Crucially, something can be a non-grayed-out option even if you’ve never done it. At one point I’d never organized a LARP, but it was clearly an option long before I did it. “Organize a LARP” was an action made of a series of steps, like “pick a LARP to run” and “find friends who would want to be in a LARP or who are susceptible to my puppy-dog eyes” and “find a venue” and “nag people about how they really do have to finish their character sheets.”

I think options are less likely to be grayed out if they’re similar to something you know how to do. If you’ve organized themed parties before, organizing a LARP is more likely to feel like an option; if you’ve written fiction, writing blog posts is more likely to feel like an option; if you’ve worn cosplay to the store, wearing pajamas is more likely to feel like an option. For more complex options in particular, similarity to things you’ve done before helps, because the overall option is made up of a bunch of smaller things that are individually options. Running a LARP is easier if you already have “find a venue” and “make puppy-dog eyes at friends” on your action menu.

They’re also less likely to be grayed out if you know people who do it. That’s the truth behind “queerness is a social contagion”: if people you know are transitioning genders or dating people of the same gender, suddenly that puts those options on your action menu too. To some extent, knowing people with an option on their action menu helps because you have someone to direct your stupid questions to and receive advice from. But I think a surprising amount is just the fact that other people are clearly doing it. This is a thing real humans you really know do, not a thing theoretically done by people far away in Hollywood or Washington D. C. or Timbuktu.

Again, I’m not some kind of action-menu maximalist. I don’t think anyone has every possible action on their action menu, even if you just look at things people might want to do like organizing LARPs and not things that no one wants to do like eating lightbulbs. But I think that it’s pretty common that there are things people could do that they want to do or that would really improve their life if they did, and nothing is actually stopping them. It just… doesn’t feel to them like the sort of thing that people do. And I think it’s useful to look at your action menu and see if there are some grayed-out options there you want to make colorful.

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Tangential: I literally, physically went and put a light bulb in my mouth after you mentioned that specific example, in real life.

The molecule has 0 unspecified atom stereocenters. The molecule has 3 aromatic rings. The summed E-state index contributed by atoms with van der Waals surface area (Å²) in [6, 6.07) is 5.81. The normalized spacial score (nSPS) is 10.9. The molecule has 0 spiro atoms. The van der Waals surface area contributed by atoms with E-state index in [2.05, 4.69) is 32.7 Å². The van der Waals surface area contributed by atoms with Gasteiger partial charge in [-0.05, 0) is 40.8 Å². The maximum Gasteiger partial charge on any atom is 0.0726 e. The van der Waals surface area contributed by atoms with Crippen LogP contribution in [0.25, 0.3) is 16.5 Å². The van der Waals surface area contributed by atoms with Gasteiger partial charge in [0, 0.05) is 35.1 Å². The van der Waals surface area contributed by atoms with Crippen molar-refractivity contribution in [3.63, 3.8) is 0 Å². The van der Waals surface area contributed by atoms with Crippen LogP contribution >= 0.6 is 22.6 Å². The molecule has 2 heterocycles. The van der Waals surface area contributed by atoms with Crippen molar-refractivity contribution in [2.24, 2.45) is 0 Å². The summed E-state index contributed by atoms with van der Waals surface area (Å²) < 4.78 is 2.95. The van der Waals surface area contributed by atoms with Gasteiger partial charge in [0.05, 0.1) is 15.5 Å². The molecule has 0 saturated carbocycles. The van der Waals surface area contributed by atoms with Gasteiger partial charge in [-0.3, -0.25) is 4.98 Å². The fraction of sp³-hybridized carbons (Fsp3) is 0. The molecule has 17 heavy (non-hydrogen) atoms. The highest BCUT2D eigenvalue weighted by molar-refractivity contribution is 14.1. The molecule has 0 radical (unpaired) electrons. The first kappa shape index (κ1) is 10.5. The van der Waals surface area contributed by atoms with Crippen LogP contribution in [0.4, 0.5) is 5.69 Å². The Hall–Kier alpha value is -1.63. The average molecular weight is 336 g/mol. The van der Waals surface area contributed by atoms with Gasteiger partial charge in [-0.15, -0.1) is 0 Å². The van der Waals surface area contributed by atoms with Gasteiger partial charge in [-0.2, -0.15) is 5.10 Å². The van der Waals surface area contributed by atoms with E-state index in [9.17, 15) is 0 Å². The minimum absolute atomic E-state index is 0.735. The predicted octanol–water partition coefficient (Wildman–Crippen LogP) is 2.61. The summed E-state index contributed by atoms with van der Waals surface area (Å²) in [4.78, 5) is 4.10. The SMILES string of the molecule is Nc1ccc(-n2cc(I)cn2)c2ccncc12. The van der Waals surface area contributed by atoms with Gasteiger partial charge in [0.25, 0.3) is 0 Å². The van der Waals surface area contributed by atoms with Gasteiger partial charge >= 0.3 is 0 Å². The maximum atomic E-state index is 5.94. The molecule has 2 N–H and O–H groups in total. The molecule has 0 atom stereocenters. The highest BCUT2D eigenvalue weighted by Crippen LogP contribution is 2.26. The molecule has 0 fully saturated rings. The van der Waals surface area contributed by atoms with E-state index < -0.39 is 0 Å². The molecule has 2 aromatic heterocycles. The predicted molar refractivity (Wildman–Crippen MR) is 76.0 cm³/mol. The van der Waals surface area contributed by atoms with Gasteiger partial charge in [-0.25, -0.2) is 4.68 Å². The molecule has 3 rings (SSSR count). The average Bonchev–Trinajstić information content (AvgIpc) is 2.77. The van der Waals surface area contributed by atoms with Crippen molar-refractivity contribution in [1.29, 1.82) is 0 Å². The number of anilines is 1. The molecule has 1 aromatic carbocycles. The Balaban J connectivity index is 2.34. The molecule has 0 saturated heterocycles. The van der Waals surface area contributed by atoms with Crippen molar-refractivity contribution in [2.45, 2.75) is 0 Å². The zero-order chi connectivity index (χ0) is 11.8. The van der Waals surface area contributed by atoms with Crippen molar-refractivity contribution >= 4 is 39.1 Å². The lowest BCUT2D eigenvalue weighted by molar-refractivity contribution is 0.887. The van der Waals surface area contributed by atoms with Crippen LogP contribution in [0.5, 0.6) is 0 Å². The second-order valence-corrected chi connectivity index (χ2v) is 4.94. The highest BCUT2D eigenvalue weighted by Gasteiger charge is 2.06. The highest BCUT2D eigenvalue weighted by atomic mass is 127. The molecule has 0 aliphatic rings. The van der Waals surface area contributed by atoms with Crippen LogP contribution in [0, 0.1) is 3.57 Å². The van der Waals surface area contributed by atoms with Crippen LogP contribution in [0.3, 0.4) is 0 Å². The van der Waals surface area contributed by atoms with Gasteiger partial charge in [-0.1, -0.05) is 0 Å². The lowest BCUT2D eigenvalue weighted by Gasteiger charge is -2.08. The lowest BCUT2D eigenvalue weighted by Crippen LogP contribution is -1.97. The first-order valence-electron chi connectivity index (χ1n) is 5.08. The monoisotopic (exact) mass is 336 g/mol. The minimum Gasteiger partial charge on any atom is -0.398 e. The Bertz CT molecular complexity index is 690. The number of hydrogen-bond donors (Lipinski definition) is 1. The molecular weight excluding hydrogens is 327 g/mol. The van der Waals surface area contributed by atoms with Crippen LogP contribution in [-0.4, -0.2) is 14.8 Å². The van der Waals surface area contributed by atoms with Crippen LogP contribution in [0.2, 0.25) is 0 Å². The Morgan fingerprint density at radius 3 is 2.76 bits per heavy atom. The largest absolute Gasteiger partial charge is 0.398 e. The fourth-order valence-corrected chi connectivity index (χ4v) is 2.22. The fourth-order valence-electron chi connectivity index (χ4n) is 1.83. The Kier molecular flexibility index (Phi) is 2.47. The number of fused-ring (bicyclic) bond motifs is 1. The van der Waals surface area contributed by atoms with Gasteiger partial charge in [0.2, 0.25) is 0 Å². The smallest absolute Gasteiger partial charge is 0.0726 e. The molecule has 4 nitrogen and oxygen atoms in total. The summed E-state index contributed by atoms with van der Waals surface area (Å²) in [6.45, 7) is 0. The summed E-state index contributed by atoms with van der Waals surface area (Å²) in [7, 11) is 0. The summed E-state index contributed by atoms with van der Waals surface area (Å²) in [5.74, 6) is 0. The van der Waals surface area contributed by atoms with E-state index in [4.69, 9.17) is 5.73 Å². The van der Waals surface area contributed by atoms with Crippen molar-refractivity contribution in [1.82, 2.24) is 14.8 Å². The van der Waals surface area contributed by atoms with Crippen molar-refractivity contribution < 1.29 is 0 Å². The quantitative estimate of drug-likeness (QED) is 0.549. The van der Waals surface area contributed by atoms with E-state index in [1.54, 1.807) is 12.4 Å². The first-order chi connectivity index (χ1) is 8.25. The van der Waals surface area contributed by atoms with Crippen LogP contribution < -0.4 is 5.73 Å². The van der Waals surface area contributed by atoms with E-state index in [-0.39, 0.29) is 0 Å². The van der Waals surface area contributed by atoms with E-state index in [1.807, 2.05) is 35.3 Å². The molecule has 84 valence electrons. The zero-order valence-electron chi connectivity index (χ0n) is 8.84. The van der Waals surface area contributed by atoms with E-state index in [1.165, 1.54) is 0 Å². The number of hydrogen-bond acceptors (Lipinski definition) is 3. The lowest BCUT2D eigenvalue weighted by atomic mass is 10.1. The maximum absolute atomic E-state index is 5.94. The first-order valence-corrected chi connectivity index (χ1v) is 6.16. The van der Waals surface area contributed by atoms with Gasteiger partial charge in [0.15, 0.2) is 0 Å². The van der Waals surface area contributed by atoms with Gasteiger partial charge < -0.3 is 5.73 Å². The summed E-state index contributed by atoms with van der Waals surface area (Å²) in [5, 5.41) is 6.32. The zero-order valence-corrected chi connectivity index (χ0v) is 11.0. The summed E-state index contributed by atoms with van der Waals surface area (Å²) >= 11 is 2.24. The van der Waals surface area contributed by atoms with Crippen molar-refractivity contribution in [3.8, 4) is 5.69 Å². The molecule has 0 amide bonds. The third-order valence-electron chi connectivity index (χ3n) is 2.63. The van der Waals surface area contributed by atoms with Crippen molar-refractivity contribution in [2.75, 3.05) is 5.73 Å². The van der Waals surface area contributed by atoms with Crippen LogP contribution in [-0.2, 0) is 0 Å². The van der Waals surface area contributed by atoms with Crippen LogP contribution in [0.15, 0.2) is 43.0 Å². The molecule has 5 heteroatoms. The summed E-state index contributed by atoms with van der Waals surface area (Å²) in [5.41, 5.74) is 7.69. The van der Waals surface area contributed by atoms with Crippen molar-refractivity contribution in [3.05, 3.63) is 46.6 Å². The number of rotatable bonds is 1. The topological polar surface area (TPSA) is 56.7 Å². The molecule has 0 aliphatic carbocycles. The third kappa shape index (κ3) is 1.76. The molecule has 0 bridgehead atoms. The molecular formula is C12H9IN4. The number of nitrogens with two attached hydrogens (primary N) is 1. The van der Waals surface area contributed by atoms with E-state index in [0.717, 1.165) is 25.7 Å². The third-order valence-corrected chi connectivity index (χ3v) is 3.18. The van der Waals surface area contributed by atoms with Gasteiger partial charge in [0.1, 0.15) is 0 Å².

I am an agent of chaos. Don't tell me what to do, Jimmy.

Taking a loan to buy a blue collar business, improving its productivity and automating parts of it then hiring a manager and having passive income.

Shopping at places with the wrong class connotations in either direction

Getting very good at things via deliberate practice, especially soft skills

Making philosophical progress, especially personal progress

Paying large one time costs, monetary, social (geographically moving), time (search costs)

Addressing core causes of overwhelm and greying out

Requesting help from others in working through a problem

Exiting toxic social scenes or relationships (incl. Eg parents etc)

Feeling good, especially for no reason

Getting rid of physical belongings

Substantive debate about cruxy questions

Altering your personality (eg big five)

Taking up major new hobbies in adulthood

Another term for this pattern of behavior is "the script"; this terminology, and the related narrative-oriented way of framing the behavior, seems particularly common as arising from LSD usage, dating back something like sixty years at this point to an individual whose name I can't quite recall.

In this framing, people see themselves as characters living out a story; the grayed-out options are simply those things that are out of character for them.  Insofar as your character is "agent of chaos", as another commenter alludes to, you still have grayed-out options.  They're the things that you wouldn't ever do; say, go to college, get a degree as an accountant, marry an average woman, get a steady 9-5 job, get an affordable car, have three kids, live in a boring neighborhood, and keep your lawn average and tidy while hosting semiannual barbecues for the next forty years until you retire into a life of obscurity.

Granted that's a bit of a long-term plan; the grayed out options might just be the boring sequence of events that lead to enacting and maintaining that plan.  But note that this should be on the table, at all, if you are truly acting chaotically; deliberate chaos is surprisingly orderly.

But even that isn't really addressing "the script", the "grayed out options" - they're not just the things you wouldn't ever choose to do, but much more importantly, the things you'd never even consider doing in the first place.  For example, you could sew a blue dress and burn it to symbolize the death of your youth.  But you see the thing - now you consider doing it.  It's not just the things that are in or out of character at a surface level, but the things that are in or out of character at a habitual level, the kinds of thoughts you think, the kinds of ideas you come up with.